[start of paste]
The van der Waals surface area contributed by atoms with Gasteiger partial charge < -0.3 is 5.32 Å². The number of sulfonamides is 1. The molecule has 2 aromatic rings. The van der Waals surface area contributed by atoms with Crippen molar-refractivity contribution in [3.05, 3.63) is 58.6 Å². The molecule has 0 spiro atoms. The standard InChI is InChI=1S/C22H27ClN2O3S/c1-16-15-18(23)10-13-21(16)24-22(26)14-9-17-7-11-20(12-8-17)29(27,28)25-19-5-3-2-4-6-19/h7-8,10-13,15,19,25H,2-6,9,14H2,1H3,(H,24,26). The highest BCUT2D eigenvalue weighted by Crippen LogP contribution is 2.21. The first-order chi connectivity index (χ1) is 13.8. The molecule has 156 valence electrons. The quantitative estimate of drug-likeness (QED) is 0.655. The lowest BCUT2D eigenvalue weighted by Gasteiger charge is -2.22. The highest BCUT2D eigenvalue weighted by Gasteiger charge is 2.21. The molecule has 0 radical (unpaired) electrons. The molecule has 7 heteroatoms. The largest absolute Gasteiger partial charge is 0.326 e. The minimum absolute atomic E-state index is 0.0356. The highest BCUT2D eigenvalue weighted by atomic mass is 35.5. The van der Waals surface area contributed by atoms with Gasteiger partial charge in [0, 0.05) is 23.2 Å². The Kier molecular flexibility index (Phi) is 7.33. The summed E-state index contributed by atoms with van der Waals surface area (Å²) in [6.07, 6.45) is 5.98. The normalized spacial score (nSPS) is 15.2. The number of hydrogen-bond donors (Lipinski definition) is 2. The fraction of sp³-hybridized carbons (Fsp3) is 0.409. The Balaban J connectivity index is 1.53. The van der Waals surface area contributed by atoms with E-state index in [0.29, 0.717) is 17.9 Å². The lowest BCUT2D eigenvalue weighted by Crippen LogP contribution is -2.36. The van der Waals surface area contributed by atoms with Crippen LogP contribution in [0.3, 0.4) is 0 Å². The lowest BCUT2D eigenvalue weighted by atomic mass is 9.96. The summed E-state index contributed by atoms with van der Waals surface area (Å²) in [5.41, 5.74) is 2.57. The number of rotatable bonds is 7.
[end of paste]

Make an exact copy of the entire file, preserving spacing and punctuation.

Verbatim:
The van der Waals surface area contributed by atoms with Gasteiger partial charge < -0.3 is 5.32 Å². The number of sulfonamides is 1. The molecule has 2 aromatic rings. The van der Waals surface area contributed by atoms with Crippen molar-refractivity contribution in [3.05, 3.63) is 58.6 Å². The molecule has 0 spiro atoms. The standard InChI is InChI=1S/C22H27ClN2O3S/c1-16-15-18(23)10-13-21(16)24-22(26)14-9-17-7-11-20(12-8-17)29(27,28)25-19-5-3-2-4-6-19/h7-8,10-13,15,19,25H,2-6,9,14H2,1H3,(H,24,26). The highest BCUT2D eigenvalue weighted by Crippen LogP contribution is 2.21. The first-order chi connectivity index (χ1) is 13.8. The molecule has 156 valence electrons. The quantitative estimate of drug-likeness (QED) is 0.655. The lowest BCUT2D eigenvalue weighted by Gasteiger charge is -2.22. The highest BCUT2D eigenvalue weighted by Gasteiger charge is 2.21. The molecule has 0 radical (unpaired) electrons. The molecule has 7 heteroatoms. The largest absolute Gasteiger partial charge is 0.326 e. The minimum absolute atomic E-state index is 0.0356. The highest BCUT2D eigenvalue weighted by atomic mass is 35.5. The van der Waals surface area contributed by atoms with Gasteiger partial charge in [0, 0.05) is 23.2 Å². The Kier molecular flexibility index (Phi) is 7.33. The summed E-state index contributed by atoms with van der Waals surface area (Å²) in [6.07, 6.45) is 5.98. The normalized spacial score (nSPS) is 15.2. The number of hydrogen-bond donors (Lipinski definition) is 2. The fraction of sp³-hybridized carbons (Fsp3) is 0.409. The Balaban J connectivity index is 1.53. The van der Waals surface area contributed by atoms with E-state index in [0.29, 0.717) is 17.9 Å². The lowest BCUT2D eigenvalue weighted by Crippen LogP contribution is -2.36. The van der Waals surface area contributed by atoms with Crippen LogP contribution in [0.3, 0.4) is 0 Å². The lowest BCUT2D eigenvalue weighted by atomic mass is 9.96. The summed E-state index contributed by atoms with van der Waals surface area (Å²) in [5.41, 5.74) is 2.57. The number of rotatable bonds is 7.